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Differences between a sample and a population

How do those relate to each other?

Before diving into the statistic pool, we should get accustomed to a couple of technical terms from that fascinating world. They will help us to better understand what we are doing.

  • population - a collection of things from which we collect data. It is the group we are interested in, which we wish to describe or draw conclusions about;

  • sample - a subset of a larger group (the population). Studying the sample should hopefully let us draw valid conclusions about the population.

In other words, the population includes all objects we want to study, whereas the sample is only a portion of the population. We usually don't work with the full population, due to several reason. The population can be large, and it is often impossible to get data for every object we're studying.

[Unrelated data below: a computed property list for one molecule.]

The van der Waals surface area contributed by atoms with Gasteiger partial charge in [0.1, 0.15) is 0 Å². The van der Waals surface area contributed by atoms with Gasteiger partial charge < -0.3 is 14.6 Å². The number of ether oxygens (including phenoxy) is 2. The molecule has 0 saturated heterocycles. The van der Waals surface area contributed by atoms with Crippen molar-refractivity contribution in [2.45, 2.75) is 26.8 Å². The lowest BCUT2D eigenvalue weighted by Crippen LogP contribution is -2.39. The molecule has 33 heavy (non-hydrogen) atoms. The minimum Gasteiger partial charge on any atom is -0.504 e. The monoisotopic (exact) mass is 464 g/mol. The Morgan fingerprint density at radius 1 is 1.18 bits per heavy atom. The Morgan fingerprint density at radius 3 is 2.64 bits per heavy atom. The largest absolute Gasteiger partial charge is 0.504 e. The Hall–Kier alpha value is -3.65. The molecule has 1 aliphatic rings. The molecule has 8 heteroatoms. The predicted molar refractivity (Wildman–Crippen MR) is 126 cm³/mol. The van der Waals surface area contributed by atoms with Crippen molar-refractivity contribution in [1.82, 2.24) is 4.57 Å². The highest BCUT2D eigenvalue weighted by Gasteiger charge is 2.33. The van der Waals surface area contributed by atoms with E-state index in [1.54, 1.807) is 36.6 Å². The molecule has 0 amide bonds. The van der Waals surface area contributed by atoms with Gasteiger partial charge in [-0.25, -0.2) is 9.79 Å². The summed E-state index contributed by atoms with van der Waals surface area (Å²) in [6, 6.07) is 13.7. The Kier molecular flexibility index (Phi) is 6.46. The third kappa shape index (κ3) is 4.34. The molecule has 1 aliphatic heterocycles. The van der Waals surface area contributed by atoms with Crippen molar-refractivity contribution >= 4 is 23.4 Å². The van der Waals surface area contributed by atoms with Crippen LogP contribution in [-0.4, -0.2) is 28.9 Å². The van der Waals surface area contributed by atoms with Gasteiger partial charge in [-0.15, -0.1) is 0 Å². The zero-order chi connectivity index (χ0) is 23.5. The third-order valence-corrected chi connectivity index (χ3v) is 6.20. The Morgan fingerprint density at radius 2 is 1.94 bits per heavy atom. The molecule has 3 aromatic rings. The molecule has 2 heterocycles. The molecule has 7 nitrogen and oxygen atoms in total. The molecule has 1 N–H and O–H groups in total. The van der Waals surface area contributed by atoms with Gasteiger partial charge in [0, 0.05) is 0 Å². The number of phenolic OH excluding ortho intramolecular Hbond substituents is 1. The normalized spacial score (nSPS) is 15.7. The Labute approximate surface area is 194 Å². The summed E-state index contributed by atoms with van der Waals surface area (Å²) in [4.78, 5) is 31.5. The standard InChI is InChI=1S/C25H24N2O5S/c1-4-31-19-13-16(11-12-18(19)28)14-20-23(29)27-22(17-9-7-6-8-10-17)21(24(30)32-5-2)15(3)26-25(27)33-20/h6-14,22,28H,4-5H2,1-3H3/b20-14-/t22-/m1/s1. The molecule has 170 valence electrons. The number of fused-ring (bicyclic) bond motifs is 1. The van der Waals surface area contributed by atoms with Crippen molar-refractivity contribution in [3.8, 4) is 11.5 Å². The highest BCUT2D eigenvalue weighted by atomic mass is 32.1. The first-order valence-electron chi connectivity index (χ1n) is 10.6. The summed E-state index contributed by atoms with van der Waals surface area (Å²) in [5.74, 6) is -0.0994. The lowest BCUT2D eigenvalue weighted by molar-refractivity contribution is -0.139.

We talk about statistical inference when we use the sample to make generalizations about the whole population.

Sources

people.richland.edu - Statistics: Introduction (link)
Stat Trek - How to Measure Variability in a Data Set (link)

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